Patients who qualified for screening based on the above criteria underwent a non-contrast CT scan to identify iliac artery calcifications. All CTs were reviewed by a transplant surgeon. Degree of calcification was defined as: no disease: calcification in the iliac arteries is absent or minimal; moderate disease: calcification is limited to the common iliac artery or, if present in the external iliac artery, does not affect ability to occlude the artery or perform anastomosis; and severe disease: calcification is significant enough to anticipate requiring either anastomosis or clamping in calcified areas, or prohibits transplant altogether.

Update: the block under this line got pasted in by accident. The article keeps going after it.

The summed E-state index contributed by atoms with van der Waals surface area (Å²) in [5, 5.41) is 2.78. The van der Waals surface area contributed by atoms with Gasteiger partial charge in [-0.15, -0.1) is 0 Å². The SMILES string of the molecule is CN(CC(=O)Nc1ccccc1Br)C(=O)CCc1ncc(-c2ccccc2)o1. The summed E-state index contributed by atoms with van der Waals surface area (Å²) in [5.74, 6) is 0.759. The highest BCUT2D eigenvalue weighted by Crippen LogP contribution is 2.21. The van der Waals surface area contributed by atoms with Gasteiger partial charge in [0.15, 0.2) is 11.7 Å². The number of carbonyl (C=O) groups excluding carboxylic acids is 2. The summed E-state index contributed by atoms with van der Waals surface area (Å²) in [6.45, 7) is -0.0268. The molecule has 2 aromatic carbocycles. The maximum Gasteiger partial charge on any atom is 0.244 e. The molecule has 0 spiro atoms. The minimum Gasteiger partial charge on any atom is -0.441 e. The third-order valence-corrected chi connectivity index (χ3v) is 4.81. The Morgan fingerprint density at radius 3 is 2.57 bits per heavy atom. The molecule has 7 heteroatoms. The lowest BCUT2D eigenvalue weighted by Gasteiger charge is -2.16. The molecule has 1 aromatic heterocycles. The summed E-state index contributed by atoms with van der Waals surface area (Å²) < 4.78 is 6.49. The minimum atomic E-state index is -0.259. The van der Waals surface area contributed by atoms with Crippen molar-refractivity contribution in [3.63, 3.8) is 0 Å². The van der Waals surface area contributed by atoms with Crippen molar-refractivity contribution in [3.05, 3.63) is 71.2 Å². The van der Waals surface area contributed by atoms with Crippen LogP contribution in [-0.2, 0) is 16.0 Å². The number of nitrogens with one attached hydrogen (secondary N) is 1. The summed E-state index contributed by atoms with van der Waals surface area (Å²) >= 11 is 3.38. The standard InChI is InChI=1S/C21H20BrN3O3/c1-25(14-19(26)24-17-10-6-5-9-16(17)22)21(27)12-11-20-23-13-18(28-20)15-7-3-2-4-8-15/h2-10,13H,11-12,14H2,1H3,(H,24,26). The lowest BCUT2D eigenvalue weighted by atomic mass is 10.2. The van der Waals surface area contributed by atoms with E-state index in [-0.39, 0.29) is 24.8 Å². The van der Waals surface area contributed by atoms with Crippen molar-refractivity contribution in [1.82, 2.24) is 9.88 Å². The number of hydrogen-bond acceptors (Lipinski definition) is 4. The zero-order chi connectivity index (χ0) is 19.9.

Candidates could have been excluded based on CT findings alone, or in consideration of overall risk. Patients with potentially significant iliac occlusive disease were either worked up further with noninvasive flow studies or referred to a vascular surgeon.

We identified 493 patients who met the above criteria and were screened using the new protocol; reasons for screening were recorded (Figure 1). Patients were excluded if they had previous transplants, did not meet the screening criteria, or had an incomplete medical record. Of the total patients, 346 had CT scans evaluated for iliac arterial calcification and were classified based on severity or extent of calcification on CT, as described above. Data were recorded on transplant acceptance and whether non-acceptance was attributable to CT findings. The primary outcome measures were identification of calcification and the ability of the screening protocol to predict calcification. Secondary outcomes were the impact of CT findings on either transplant candidacy or operative approach (i.e., whether the CT findings directed either laterality of the recipient operation or specified the target artery).